Q: Is it just waterborne products that cause a nice, smooth door beforehand to dry rough after staining and finishing when the fibers poke up? How can this be avoided without all the sanding between coats?
A: The problem you are referring to is called grain raising. Let me give a brief description of what is going on.
When machining or sanding wood, the knife or sand particle has a choice of cutting the wood fiber off and pushing this fiber away. When the knife is dull, the sandpaper is dull (needed to be changed the day before yesterday) or the MC a little bit high, it is easier to push the fibers away than cut them off. These fibers are pushed into the surface of the wood. Overall, the wood surface looks very smooth and flat. However, whenever the squished fibers are exposed to higher humidity or even liquid water, such as with water-based finishes, these fibers will tend to pop back up, creating a fuzzy surface. This problem is more severe with softer woods - the fibers inherently are not as strong and so can be pushed over much easier.
Can we eliminate this grain raising? One step in the right direction is to keep tools, and especially sandpaper, sharp. In other words, discard sandpaper before it gets very dull. Sharp tools mean that the fibers will be cut and not pushed over. Also, avoid excessive pressure when sanding. Likewise, avoid higher MCs. When these procedures are not enough, the surface can be coated with a sanding sealer or wash coat before final sanding. This stiffens the fibers so that they will stand up and easily be cut when you do the final sanding. Another option is to use a non-grain-raising (NGR) finishing system using an organic solvent, rather than water.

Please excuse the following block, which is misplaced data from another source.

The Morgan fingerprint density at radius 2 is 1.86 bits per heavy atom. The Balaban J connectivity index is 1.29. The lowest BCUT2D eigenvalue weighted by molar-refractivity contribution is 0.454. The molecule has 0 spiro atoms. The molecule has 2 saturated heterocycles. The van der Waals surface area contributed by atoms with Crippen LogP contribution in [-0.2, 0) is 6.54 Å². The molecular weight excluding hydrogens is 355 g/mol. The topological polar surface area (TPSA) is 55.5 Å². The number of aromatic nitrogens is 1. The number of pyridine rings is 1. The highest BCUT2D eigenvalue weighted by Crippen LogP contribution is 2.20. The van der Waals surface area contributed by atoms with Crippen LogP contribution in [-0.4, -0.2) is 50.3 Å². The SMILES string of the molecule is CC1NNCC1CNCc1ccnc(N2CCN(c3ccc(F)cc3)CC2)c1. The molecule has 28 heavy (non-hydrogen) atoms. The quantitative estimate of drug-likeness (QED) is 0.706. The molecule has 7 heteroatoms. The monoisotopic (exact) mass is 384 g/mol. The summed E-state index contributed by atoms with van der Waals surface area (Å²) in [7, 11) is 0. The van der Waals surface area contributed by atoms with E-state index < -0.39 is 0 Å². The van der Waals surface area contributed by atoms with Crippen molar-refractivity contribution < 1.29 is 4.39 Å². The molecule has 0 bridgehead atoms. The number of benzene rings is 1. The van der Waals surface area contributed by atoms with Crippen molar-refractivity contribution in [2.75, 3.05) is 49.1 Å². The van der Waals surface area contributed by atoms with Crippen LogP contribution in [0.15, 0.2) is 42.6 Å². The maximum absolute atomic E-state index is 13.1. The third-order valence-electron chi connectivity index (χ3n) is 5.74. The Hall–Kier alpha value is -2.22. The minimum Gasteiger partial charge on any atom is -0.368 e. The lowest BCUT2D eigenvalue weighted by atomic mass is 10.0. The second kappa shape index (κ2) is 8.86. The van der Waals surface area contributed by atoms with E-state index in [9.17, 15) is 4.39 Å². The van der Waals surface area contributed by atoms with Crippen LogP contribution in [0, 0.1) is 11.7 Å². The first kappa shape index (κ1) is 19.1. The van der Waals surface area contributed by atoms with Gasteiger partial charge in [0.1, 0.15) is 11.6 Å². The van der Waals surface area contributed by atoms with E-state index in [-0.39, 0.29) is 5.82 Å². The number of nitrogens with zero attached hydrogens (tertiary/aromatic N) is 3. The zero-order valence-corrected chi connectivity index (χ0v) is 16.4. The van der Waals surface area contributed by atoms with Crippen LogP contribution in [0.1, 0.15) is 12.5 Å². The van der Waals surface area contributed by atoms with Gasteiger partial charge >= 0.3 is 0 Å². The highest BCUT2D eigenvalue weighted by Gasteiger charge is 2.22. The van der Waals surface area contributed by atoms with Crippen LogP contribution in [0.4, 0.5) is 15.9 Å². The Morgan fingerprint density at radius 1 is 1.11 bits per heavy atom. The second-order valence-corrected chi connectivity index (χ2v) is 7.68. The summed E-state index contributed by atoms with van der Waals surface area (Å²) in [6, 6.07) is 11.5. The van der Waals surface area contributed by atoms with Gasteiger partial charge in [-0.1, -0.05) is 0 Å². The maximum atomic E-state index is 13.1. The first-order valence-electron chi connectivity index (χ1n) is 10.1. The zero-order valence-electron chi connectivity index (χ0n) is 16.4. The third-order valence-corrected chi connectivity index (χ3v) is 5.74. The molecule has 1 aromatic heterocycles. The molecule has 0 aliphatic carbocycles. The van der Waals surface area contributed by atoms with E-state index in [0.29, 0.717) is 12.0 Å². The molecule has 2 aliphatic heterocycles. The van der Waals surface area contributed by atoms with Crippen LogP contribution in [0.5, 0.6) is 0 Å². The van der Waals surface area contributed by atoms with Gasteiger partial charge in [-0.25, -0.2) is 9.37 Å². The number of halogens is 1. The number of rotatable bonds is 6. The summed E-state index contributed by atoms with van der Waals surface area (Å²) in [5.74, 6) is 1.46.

One additional caution for a related defect: It is possible to push fibers into the surface of the wood if excessive pressure is used, even with a palm sander. With excessive pressure, a group of fibers in a small area will be squished or compressed into the wood's surface. Upon exposure to humidity or liquid water, this area, or the fibers in the area, will spring back, making the area a little higher than the surrounding areas. In other words, wood has a memory. This springback is hard to measure, but will become very evident with a glossier finish. The finished surface will look bumpy or uneven.
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